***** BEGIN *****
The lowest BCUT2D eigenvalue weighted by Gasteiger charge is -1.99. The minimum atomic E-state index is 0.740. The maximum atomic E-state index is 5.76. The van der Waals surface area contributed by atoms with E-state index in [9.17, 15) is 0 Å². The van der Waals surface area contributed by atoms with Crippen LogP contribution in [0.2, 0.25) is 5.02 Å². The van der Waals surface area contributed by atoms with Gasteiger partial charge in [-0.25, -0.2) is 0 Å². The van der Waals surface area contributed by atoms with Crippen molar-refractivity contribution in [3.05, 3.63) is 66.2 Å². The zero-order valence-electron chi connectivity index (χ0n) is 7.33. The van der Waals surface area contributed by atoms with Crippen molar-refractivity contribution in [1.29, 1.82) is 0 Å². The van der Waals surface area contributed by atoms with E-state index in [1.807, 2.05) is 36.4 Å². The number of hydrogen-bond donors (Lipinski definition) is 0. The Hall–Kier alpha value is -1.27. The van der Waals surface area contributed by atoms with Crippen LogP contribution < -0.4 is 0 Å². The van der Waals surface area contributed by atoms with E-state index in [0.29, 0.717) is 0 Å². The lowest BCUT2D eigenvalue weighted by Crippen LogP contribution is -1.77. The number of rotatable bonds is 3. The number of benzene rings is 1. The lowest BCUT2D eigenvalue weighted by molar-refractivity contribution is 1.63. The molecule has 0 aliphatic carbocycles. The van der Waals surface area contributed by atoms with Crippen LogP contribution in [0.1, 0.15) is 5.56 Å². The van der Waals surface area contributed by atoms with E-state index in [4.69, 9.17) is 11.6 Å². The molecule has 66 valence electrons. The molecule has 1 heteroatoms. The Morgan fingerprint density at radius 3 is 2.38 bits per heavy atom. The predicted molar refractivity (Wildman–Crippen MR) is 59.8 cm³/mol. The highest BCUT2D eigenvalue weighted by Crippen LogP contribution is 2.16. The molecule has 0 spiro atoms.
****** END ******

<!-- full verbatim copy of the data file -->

The lowest BCUT2D eigenvalue weighted by Gasteiger charge is -1.99. The minimum atomic E-state index is 0.740. The maximum atomic E-state index is 5.76. The van der Waals surface area contributed by atoms with E-state index in [9.17, 15) is 0 Å². The van der Waals surface area contributed by atoms with Crippen LogP contribution in [0.2, 0.25) is 5.02 Å². The van der Waals surface area contributed by atoms with Gasteiger partial charge in [-0.25, -0.2) is 0 Å². The van der Waals surface area contributed by atoms with Crippen molar-refractivity contribution in [3.05, 3.63) is 66.2 Å². The zero-order valence-electron chi connectivity index (χ0n) is 7.33. The van der Waals surface area contributed by atoms with Crippen molar-refractivity contribution in [1.29, 1.82) is 0 Å². The van der Waals surface area contributed by atoms with E-state index in [1.807, 2.05) is 36.4 Å². The number of hydrogen-bond donors (Lipinski definition) is 0. The Hall–Kier alpha value is -1.27. The van der Waals surface area contributed by atoms with Crippen LogP contribution < -0.4 is 0 Å². The van der Waals surface area contributed by atoms with E-state index in [0.29, 0.717) is 0 Å². The lowest BCUT2D eigenvalue weighted by Crippen LogP contribution is -1.77. The number of rotatable bonds is 3. The number of benzene rings is 1. The lowest BCUT2D eigenvalue weighted by molar-refractivity contribution is 1.63. The molecule has 0 aliphatic carbocycles. The van der Waals surface area contributed by atoms with Crippen LogP contribution in [0.1, 0.15) is 5.56 Å². The van der Waals surface area contributed by atoms with E-state index in [4.69, 9.17) is 11.6 Å². The molecule has 66 valence electrons. The molecule has 1 heteroatoms. The Morgan fingerprint density at radius 3 is 2.38 bits per heavy atom. The predicted molar refractivity (Wildman–Crippen MR) is 59.8 cm³/mol. The highest BCUT2D eigenvalue weighted by Crippen LogP contribution is 2.16. The molecule has 0 spiro atoms.